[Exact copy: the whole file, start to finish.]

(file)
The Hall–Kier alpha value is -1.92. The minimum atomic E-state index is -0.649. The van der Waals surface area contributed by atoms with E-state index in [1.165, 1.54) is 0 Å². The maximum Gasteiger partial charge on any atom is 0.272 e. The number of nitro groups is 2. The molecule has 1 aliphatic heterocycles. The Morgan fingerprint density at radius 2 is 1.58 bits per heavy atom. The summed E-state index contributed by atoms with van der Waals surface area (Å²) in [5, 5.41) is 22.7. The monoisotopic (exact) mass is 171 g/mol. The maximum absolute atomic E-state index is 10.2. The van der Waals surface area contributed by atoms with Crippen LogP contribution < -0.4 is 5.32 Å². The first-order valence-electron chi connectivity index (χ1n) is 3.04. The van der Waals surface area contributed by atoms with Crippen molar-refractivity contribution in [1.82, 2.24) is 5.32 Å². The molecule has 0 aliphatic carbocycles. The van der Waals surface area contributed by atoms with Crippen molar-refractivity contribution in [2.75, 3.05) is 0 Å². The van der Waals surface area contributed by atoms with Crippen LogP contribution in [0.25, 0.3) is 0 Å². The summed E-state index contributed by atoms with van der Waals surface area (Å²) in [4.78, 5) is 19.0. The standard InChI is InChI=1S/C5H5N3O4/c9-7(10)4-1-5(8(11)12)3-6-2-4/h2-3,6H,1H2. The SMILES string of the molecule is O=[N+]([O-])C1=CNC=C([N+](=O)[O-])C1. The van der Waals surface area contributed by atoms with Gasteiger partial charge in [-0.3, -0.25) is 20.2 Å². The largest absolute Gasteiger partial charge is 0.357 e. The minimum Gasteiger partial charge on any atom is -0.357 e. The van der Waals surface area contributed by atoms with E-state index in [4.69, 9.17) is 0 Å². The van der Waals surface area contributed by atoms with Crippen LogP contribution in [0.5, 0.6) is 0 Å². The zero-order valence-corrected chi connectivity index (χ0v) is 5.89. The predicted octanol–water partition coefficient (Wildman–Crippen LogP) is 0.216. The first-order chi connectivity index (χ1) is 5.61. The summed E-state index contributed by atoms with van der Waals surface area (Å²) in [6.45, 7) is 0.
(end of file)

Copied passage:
The Hall–Kier alpha value is -1.92. The minimum atomic E-state index is -0.649. The van der Waals surface area contributed by atoms with E-state index in [1.165, 1.54) is 0 Å². The maximum Gasteiger partial charge on any atom is 0.272 e. The number of nitro groups is 2. The molecule has 1 aliphatic heterocycles. The Morgan fingerprint density at radius 2 is 1.58 bits per heavy atom. The summed E-state index contributed by atoms with van der Waals surface area (Å²) in [5, 5.41) is 22.7. The monoisotopic (exact) mass is 171 g/mol. The maximum absolute atomic E-state index is 10.2. The van der Waals surface area contributed by atoms with Crippen LogP contribution < -0.4 is 5.32 Å². The first-order valence-electron chi connectivity index (χ1n) is 3.04. The van der Waals surface area contributed by atoms with Crippen molar-refractivity contribution in [1.82, 2.24) is 5.32 Å². The molecule has 0 aliphatic carbocycles. The van der Waals surface area contributed by atoms with Crippen molar-refractivity contribution in [2.75, 3.05) is 0 Å². The van der Waals surface area contributed by atoms with Crippen LogP contribution in [0.25, 0.3) is 0 Å². The summed E-state index contributed by atoms with van der Waals surface area (Å²) in [4.78, 5) is 19.0. The standard InChI is InChI=1S/C5H5N3O4/c9-7(10)4-1-5(8(11)12)3-6-2-4/h2-3,6H,1H2. The SMILES string of the molecule is O=[N+]([O-])C1=CNC=C([N+](=O)[O-])C1. The van der Waals surface area contributed by atoms with Gasteiger partial charge in [-0.3, -0.25) is 20.2 Å². The largest absolute Gasteiger partial charge is 0.357 e. The minimum Gasteiger partial charge on any atom is -0.357 e. The van der Waals surface area contributed by atoms with E-state index in [4.69, 9.17) is 0 Å². The van der Waals surface area contributed by atoms with Crippen LogP contribution in [0.5, 0.6) is 0 Å². The zero-order valence-corrected chi connectivity index (χ0v) is 5.89. The predicted octanol–water partition coefficient (Wildman–Crippen LogP) is 0.216. The first-order chi connectivity index (χ1) is 5.61. The summed E-state index contributed by atoms with van der Waals surface area (Å²) in [6.45, 7) is 0.